Conflict Resolution In the case of Trans Graph Metro Bandung by Integrating Graph Method for Conflict Resolution (GMCR) and Value Net
A conflict, from mere difference of opinion to deadly confrontations, is inevitable in human life. The decision makers (DM) must acknowledge and define the conflict situation so that the conflict can be managed. Frames are highly relevant to conflict management. Frames are the lenses through which the DMs view a conflict situation. DMs use frames to help them to understand why the conflict exists, what actions are important in the conflict, why the other DMs act as they do, and how they should act in response. In order to achieve a win‐win solution for all DMs, it is important for the DMs or mediators to be able to compare the resolution conditions that might be achieved from several possible frames.
This study aims to propose a model that can help DMs or mediator to choose a frame that can give resolution with optimum added value for all involving parties. The proposed model will be referred to as the Co‐Opetitive Framing Model for Conflict Resolution. Conflict that occurs in the implementation of the Trans Metro Bandung (TMB) is discussed in this study. TMB is a mass transportation mode that was built as an alternative solution for the congestion in Bandung city. Unfortunately, TMB implementation also became a source of conflict especially with the existing public transportation providers. The conflict involves Bandung City Transportation Department, DAMRI, ORGANDA, Ministry of Transportation and the Bandung Society. The conflict arises mainly because the current public transportation providers consider the TMB as their competitor. While some transportation experts in Indonesia have proposed an alternative frame for the conflict, however, DMs in this conflict are reluctant to change their frame because they do not believe that by using this alternative frame they could get higher added value.
Co‐opetition is a framework that can help DMs to make changes to the game in play. However, this framework is very abstract. In a conflict, Co‐opetition framework can be used to frame the role and position of each DM, however, cannot describe the resolution state that can be obtained from a frame and how the resolution state can be achieved. On the other hand, GMCR is a powerful model in describing dynamics in a conflict. By using stability analysis, GMCR can identify the stable states which are potential resolution states for a conflict. However, states which are the basis of analysis on GMCR are not quantified so that, it is not possible to compare the resolution states that are obtained from a frame with the resolution states from other frames. SMART in this case is a process that can be used to quantify the states in a conflict. The model proposed in this study attempt to combine these three approaches.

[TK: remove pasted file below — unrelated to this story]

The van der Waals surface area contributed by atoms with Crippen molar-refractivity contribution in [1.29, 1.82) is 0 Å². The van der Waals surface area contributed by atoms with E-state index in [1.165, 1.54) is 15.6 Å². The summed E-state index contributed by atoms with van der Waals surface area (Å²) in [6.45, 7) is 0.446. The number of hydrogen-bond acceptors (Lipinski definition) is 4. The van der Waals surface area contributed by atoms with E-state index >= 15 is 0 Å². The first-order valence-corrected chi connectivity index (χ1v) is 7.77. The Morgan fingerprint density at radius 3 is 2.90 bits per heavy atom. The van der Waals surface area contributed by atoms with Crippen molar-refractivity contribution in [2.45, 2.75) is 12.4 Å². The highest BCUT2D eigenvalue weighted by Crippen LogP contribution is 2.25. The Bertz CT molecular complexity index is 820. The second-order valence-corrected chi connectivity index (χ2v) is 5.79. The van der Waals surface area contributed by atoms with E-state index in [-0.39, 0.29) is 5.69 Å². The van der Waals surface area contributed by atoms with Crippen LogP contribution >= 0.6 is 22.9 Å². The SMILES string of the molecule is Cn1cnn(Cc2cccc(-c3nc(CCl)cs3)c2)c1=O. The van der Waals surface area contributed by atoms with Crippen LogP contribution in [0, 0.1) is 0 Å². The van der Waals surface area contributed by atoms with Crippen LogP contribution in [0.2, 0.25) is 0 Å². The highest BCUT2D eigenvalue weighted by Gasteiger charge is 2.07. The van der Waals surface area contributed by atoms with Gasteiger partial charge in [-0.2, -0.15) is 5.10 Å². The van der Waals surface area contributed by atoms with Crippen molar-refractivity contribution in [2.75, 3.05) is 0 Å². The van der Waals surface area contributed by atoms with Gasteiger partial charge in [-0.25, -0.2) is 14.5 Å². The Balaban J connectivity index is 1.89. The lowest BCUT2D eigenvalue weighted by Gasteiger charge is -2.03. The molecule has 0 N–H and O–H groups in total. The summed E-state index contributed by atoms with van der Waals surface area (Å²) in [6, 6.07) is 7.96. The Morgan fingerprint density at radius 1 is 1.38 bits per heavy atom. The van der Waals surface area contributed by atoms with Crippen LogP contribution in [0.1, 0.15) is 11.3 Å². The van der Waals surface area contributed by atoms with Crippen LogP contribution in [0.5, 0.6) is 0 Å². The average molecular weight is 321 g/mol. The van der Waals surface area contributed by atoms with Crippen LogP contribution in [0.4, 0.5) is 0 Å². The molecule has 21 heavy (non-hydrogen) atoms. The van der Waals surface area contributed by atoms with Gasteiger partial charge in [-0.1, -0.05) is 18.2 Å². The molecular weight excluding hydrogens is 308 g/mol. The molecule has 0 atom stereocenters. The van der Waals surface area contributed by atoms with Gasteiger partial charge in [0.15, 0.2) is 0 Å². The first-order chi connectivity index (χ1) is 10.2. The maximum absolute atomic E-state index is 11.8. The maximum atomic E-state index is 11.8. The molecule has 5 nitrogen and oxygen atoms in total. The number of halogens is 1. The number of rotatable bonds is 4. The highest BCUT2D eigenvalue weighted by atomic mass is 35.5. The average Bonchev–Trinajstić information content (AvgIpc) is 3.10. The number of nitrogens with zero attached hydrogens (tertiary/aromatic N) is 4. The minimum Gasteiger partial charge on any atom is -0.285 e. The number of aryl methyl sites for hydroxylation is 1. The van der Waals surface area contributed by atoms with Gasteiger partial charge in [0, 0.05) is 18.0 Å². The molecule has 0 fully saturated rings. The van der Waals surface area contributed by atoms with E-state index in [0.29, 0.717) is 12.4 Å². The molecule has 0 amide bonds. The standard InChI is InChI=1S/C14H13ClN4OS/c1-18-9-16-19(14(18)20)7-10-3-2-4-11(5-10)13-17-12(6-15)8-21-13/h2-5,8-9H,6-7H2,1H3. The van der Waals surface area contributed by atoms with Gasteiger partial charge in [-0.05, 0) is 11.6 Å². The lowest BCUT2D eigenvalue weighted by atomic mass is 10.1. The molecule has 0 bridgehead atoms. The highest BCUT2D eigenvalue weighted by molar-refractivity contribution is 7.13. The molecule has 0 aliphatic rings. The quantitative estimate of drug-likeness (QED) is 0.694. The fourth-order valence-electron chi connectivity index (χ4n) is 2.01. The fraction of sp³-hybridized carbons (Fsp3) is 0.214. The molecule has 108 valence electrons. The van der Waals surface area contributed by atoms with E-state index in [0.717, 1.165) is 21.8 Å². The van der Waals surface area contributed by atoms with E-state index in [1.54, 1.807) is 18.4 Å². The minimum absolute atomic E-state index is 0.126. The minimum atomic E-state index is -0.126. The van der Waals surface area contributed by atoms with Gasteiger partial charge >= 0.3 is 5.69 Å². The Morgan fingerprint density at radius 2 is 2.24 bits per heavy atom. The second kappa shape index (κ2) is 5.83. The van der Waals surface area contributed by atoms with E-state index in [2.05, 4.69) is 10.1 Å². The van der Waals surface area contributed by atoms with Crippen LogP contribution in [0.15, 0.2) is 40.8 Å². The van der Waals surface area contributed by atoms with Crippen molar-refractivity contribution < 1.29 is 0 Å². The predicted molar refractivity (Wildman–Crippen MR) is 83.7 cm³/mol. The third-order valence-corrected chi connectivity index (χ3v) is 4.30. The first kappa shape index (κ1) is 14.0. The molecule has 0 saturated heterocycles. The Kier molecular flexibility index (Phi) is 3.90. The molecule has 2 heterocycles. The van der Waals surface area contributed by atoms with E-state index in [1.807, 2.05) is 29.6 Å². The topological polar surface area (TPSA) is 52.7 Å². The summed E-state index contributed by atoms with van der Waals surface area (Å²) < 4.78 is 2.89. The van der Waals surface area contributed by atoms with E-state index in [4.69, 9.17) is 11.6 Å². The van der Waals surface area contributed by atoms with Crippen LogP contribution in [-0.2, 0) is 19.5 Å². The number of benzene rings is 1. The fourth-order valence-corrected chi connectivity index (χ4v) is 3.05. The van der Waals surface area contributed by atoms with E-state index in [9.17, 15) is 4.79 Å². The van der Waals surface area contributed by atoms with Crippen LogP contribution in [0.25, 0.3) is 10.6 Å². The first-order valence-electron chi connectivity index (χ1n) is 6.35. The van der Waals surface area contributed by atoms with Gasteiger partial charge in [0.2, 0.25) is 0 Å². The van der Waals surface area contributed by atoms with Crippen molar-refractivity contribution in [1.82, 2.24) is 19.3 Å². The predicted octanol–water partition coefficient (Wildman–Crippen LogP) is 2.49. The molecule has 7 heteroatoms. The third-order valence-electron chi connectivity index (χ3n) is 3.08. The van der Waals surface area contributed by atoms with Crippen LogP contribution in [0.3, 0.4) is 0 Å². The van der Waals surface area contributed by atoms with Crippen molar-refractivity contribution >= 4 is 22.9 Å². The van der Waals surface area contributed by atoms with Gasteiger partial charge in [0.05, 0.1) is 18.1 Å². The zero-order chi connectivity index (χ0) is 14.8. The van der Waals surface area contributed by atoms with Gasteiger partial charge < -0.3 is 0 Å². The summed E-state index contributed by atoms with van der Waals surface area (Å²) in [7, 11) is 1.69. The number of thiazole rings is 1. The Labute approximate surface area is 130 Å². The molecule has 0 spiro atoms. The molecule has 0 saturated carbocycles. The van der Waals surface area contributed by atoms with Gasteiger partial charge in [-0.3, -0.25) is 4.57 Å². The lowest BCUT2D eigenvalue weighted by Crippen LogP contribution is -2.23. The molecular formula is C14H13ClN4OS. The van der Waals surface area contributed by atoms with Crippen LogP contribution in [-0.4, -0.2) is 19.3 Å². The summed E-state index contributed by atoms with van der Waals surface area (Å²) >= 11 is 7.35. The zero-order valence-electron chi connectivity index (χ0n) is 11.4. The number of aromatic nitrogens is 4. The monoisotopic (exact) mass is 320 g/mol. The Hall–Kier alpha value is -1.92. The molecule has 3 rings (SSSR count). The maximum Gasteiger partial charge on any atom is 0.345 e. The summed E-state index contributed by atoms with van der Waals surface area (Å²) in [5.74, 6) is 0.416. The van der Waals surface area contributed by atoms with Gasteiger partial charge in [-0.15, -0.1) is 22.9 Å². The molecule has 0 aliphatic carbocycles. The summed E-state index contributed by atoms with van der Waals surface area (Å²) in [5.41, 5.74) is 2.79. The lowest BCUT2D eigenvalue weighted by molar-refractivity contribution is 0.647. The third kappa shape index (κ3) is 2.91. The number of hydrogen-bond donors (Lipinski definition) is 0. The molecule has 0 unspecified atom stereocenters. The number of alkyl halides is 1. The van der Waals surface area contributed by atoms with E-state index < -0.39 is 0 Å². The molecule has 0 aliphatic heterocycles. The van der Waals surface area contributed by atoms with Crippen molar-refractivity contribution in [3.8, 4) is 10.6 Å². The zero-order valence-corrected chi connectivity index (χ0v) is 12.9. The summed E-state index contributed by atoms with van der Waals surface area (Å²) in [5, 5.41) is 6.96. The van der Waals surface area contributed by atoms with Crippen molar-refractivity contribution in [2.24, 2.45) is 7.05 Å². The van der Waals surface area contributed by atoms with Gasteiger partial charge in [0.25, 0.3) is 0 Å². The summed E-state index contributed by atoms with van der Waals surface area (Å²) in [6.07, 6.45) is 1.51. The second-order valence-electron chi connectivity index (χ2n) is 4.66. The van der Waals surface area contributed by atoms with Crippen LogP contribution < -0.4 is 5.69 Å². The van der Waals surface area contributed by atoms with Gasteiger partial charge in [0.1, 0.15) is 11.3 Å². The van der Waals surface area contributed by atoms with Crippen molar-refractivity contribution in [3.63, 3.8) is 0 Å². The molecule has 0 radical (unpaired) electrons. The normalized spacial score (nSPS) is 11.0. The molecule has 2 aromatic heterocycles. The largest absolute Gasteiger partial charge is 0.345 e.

Each of iteration in this model begins by identifying a frame which is consists of role and position of each DM in the conflict. This stage was conducted by doing literature review, field observation and expert interview. In this study, two possible frames were identified. The first frame is called the existing frame, in which all DMs use their current perspective toward the conflict situation. The second frame is called the alternative frame, in which the DMs collaborate to create an integrated public transportation mode with Angkot become feeder for TMB buses. In the second stage, options owned by each DM are identified. DMs are then asked to assign weights to represent the importance of each option and the payoff when each option is adopted and is rejected. This stage was carried out by doing interview and survey to all DMs. Based on the combination of whether an option is adopted or rejected, a number of possible states are generated. These states are then reduced in order to obtain feasible states and the aggregate benefit that can be obtained from each feasible state was the calculated. Based on the aggregate benefit value, the preferences of each DM toward the feasible states are arranged. The next step is to conduct stability analysis to obtain stable states in each frame. The stability analysis was conducted based on the stability concepts in the GMCR. Once the entire possible frame identified, the added value of each stable state in all frames is calculated. The added value of a frame was calculated as the difference between the aggregate benefit of the resolution state and the aggregate benefit of the status quo. Then, the added values of all stable states are compared with each other so that, frame that has a stable state with the highest added value can be identified.